Tax mitigation is conduct which reduces tax liabilities without “tax avoidance” (not contrary to the intention of Parliament), for instance, by gifts to charity or investments in certain assets which qualify for tax relief. This is important for tax provisions which apply in cases of “avoidance”: they are held not to apply in cases of mitigation.
The clear articulation of the concept of an avoidance/mitigation distinction goes back only to the 1970s. The concept originated from economists, not lawyers. The use of the terminology avoidance/mitigation to express this distinction was an innovation in 1986: IRC v Challenge.
In practice the distinction is sometimes clear, but often difficult to draw. Relevant factors to decide whether conduct is avoidance or mitigation include: whether there is a specific tax regime applicable; whether transactions have economic consequences; confidentiality; tax linked fees. Important indicia are familiarity and use. Once a tax avoidance arrangement becomes common, it is almost always stopped by legislation within a few years. If something commonly done is contrary to the intention of Parliament, it is only to be expected that Parliament will stop it.
So that which is commonly done and not stopped is not likely to be contrary to the intention of Parliament. It follows that tax reduction arrangements which have been carried on for a long time are unlikely to constitute tax avoidance. Judges have a strong intuitive sense that that which everyone does, and has long done, should not be stigmatised with the pejorative term of “avoidance”. Thus UK courts refused to regard sales and repurchases (known as bed-and-breakfast transactions) or back-to-back loans as tax avoidance.
Other approaches in distinguishing tax avoidance and tax mitigation are to seek to identify “the spirit of the statute” or “misusing” a provision. But this is the same as the “evident intention of Parliament” properly understood. Another approach is to seek to identify “artificial” transactions. However, a transaction is not well described as ‘artificial’ if it has valid legal consequences, unless some standard can be set up to establish what is ‘natural’ for the same purpose. Such standards are not readily discernible. The same objection applies to the term ‘device’.
It may be that a concept of “tax avoidance” based on what is contrary to “the intention of Parliament” is not coherent. The object of construction of any statute is expressed as finding “the intention of Parliament”. In any successful tax avoidance scheme a Court must have concluded that the intention of Parliament was not to impose a tax charge in the circumstances which the tax avoiders had placed themselves. The answer is that the expression “intention of Parliament” is being used in two senses.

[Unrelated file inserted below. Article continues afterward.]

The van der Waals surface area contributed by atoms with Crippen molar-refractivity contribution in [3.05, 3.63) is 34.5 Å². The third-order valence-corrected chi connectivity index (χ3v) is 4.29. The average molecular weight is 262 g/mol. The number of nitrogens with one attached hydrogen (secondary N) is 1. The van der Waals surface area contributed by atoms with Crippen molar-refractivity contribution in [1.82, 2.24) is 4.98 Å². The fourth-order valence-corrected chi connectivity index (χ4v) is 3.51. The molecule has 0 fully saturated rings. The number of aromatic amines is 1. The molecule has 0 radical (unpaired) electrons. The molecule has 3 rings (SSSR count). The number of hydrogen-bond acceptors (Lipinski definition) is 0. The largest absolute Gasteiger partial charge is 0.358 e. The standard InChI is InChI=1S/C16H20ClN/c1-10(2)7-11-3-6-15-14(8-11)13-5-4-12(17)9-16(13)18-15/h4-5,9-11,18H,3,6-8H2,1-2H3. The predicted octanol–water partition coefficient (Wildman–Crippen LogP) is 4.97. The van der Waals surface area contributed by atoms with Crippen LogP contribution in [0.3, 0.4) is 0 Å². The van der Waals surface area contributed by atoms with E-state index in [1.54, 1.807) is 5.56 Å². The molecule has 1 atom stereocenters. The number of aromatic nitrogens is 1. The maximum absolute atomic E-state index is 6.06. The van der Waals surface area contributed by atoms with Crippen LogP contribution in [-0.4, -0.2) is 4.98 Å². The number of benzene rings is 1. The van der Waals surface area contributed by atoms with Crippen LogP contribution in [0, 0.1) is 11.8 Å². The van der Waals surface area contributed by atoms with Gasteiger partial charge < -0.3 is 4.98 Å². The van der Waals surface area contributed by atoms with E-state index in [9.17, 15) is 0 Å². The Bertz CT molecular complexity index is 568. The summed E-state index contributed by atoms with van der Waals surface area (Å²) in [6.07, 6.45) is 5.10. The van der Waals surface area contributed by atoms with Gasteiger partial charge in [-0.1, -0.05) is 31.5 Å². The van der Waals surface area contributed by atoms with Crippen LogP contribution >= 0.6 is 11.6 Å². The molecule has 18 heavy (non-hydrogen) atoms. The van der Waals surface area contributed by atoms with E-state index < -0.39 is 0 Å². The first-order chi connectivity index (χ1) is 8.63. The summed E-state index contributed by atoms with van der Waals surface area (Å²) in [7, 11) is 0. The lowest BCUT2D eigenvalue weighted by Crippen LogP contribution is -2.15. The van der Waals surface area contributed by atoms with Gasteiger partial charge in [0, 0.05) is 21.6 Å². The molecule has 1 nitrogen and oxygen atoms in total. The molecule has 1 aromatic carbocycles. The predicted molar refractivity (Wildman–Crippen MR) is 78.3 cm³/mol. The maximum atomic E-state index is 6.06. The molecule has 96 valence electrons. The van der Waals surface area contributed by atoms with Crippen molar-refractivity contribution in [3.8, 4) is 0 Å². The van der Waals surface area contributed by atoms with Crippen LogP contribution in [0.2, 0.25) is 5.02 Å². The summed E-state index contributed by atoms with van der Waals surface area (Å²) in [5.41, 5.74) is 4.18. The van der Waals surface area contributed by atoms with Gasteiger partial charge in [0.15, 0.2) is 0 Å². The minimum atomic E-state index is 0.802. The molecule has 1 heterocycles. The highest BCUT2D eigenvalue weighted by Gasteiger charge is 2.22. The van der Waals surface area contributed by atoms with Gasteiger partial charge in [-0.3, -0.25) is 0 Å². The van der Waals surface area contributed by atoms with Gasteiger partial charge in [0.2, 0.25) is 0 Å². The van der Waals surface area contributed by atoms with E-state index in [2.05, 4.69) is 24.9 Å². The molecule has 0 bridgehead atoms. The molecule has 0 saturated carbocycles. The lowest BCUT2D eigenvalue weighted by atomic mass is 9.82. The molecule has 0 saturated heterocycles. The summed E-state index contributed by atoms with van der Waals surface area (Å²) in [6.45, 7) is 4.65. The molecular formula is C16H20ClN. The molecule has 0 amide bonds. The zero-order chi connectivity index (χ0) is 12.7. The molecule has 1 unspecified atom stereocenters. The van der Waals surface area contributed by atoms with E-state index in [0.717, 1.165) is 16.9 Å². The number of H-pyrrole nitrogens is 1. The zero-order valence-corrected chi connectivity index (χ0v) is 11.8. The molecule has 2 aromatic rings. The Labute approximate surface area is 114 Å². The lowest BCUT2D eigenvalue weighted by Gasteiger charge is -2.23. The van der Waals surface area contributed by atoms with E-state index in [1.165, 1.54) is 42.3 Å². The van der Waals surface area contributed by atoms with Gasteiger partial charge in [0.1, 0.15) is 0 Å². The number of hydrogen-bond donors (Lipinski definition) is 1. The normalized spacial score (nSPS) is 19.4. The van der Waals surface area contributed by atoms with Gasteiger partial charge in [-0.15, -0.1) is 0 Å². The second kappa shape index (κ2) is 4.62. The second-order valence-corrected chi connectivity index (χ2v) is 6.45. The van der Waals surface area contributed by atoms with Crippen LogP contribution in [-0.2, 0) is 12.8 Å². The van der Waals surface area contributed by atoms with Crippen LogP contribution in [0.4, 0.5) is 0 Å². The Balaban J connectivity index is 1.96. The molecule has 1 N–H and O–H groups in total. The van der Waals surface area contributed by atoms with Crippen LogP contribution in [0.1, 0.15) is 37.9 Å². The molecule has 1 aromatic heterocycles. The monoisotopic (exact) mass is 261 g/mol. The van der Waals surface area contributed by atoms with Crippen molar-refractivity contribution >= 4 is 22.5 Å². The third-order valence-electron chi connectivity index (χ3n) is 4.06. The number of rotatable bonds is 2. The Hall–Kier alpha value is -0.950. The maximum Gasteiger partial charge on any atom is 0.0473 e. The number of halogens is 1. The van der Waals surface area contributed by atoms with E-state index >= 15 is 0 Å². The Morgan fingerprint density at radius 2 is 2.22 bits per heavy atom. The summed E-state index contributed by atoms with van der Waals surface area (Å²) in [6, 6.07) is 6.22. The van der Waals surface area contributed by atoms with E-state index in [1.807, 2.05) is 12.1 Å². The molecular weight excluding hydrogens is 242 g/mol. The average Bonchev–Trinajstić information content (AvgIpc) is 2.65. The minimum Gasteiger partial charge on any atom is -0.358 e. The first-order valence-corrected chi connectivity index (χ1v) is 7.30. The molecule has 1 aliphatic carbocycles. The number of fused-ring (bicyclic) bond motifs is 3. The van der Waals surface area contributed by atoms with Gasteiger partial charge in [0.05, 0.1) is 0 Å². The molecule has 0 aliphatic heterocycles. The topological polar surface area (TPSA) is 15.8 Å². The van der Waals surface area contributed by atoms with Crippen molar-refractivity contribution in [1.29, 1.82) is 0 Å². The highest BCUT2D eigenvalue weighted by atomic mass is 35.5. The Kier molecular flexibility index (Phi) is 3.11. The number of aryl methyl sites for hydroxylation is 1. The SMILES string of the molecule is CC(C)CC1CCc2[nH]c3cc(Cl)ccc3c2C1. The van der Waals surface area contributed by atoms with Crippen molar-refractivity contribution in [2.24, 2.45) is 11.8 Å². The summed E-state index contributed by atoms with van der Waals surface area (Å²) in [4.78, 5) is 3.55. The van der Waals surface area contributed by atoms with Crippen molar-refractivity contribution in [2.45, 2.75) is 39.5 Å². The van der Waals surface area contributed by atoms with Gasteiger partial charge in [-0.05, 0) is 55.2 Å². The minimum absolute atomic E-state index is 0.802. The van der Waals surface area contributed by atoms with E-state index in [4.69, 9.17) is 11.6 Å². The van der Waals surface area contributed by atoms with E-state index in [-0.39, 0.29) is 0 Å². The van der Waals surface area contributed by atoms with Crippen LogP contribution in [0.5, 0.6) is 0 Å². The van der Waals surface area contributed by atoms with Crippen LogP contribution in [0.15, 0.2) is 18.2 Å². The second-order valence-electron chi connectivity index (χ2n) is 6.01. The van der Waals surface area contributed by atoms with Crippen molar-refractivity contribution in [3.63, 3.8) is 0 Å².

It is perfectly consistent to say that a tax avoidance scheme escapes tax (there being no provision to impose a tax charge) and yet constitutes the avoidance of tax. One is seeking the intention of Parliament at a higher, more generalised level. A statute may fail to impose a tax charge, leaving a gap that a court cannot fill even by purposive construction, but nevertheless one can conclude that there would have been a tax charge had the point been considered. An example is the notorious UK case Ayrshire Employers Mutual Insurance Association v IRC, where the House of Lords held that Parliament had “missed fire”.
Some tax evaders believe that they have uncovered new interpretations of the law that show that they are not subject to being taxed (not liable): these individuals and groups are sometimes called tax protesters. Many protesters continue posing the same arguments that the federal courts have rejected time and time again, ruling the arguments to be legally frivolous.
Tax resistance is the refusal to pay a tax for conscientious reasons (because the resister does not want to support the government or some of its activities). They typically do not take the position that the tax laws are themselves illegal or do not apply to them, and they are more concerned with not paying for what they oppose than they are motivated by the desire to keep more of their money.
In the UK case of Cheney v. Conn, an individual objected to paying tax that, in part, would be used to procure nuclear arms in unlawful contravention, he contended, of the Geneva Convention. His claim was dismissed, the judge ruling that "What the [taxation] statute itself enacts cannot be unlawful, because what the statute says and provides is itself the law, and the highest form of law that is known to this country."
The application of the U.S. tax evasion statute may be illustrated in brief as follows, as applied to tax protesters. The statute is Internal Revenue Code section 7201:
Under this statute and related case law, the prosecution must prove, beyond a reasonable doubt, each of the following three elements: